Why? What could possibly be motivating these people to call for the continuation of a policy that has brought nothing but death and destruction to people over there and people over here, not to mention the destruction of the liberty and privacy of the American people in the process of keeping us “safe” from the enemies that interventionism has produced?

  Only they know the reasons they are calling for more interventionism.  But one thing is for certain—something that 51 State Department officials have to be fully aware of: Continued and expanded interventionism in the Middle East means permanently growing budgets, influence, and power of the old Cold War-era dinosauric U.S. national-security establishment, whose financial well-being necessarily depends on a constant stream of terrorists and a never-ending threat of terrorist attacks against Americans. If that were to come to an end, people might start asking why we need an old Cold War-era dinosauric entity, one that is characteristic of totalitarian regimes and that was never meant by the Framers to be a part of America’s federal governmental system.

  Of course, those 51 State Department officials would undoubtedly defend their interventionism by exclaiming their popular refrain, “We can’t return to isolationism,” ignoring the fact that it is their interventionism that generates calls for travel bans into the United States, stricter immigration and travel controls, trade restrictions with foreign regimes, sanctions, embargoes, and, of course, a gigantic wall around the United States to keep us “safe.”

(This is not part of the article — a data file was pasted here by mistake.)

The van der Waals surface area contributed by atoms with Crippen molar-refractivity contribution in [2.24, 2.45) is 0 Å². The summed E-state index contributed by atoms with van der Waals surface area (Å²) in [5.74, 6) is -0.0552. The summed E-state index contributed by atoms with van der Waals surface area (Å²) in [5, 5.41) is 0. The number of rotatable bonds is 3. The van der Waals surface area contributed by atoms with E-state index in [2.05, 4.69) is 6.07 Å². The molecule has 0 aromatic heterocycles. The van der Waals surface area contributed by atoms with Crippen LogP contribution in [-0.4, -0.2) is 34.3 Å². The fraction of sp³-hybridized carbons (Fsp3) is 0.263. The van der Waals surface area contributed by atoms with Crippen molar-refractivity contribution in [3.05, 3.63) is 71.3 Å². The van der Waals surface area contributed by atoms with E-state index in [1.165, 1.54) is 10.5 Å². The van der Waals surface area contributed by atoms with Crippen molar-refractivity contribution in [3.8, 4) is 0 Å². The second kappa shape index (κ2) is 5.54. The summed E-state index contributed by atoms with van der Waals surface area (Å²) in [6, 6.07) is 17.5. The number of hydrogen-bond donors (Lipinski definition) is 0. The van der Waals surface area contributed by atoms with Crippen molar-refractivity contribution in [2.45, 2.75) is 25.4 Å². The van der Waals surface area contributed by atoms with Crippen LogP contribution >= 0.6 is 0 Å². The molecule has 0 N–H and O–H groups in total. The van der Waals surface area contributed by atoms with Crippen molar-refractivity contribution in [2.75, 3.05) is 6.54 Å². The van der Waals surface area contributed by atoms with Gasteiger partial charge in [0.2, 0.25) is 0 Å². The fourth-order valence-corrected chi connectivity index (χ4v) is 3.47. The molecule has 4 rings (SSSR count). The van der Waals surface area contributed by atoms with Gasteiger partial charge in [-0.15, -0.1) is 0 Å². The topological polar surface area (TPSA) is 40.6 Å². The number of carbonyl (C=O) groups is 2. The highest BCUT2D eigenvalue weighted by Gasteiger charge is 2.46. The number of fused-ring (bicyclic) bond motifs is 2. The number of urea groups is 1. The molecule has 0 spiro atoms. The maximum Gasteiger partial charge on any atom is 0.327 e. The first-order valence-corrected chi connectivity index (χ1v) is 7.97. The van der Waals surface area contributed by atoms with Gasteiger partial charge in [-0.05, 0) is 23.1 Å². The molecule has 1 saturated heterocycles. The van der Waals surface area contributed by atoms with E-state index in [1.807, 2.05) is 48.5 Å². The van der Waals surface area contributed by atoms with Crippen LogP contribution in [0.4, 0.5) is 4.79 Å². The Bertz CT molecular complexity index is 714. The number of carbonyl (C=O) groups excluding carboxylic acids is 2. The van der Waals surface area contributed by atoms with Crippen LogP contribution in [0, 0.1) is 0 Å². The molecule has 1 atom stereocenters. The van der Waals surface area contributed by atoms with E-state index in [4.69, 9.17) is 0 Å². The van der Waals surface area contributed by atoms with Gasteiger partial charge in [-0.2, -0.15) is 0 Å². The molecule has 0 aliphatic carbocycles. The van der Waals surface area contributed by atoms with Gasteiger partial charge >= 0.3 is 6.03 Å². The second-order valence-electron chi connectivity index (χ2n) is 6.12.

Libertarians have a better idea: Stop the war on terrorism. Bring the U.S. death machine home. Order an immediate withdrawal of all U.S. troops from the Middle East and Afghanistan (and preferably the rest of the world). Bring them home and discharge them, which would save a lot of money for a government that is heading toward financial bankruptcy. Leave the Middle East and Afghanistan alone. Interventionism has caused enough damage already and any attempt to fix the damage it has caused only makes matters worse for people over there and people over here.

  Oh, and while we’re at it, let’s end all foreign aid to and partnerships with brutal, anti-democratic, authoritarian and totalitarian regimes, like Egypt and Bahrain (and foreign aid to every other regime in the world).

  In other words, there is only one thing to do with a rotten tree that produces rotten fruit. Pull it out by its root and throw it away.

  About the author: Jacob G. Hornberger is founder and president of The Future of Freedom Foundation. He was born and raised in Laredo, Texas, and received his B.A. in economics from Virginia Military Institute and his law degree from the University of Texas. He was a trial attorney for twelve years in Texas. He also was an adjunct professor at the University of Dallas, where he taught law and economics. In 1987, Mr. Hornberger left the practice of law to become director of programs at the Foundation for Economic Education. He has advanced freedom and free markets on talk-radio stations all across the country as well as on Fox News’ Neil Cavuto and Greta van Susteren shows and he appeared as a regular commentator on Judge Andrew Napolitano’s show Freedom Watch. View these interviews at LewRockwell.com and from Full Context. Send him email.

  This article was published by The Future of Freedom Foundation.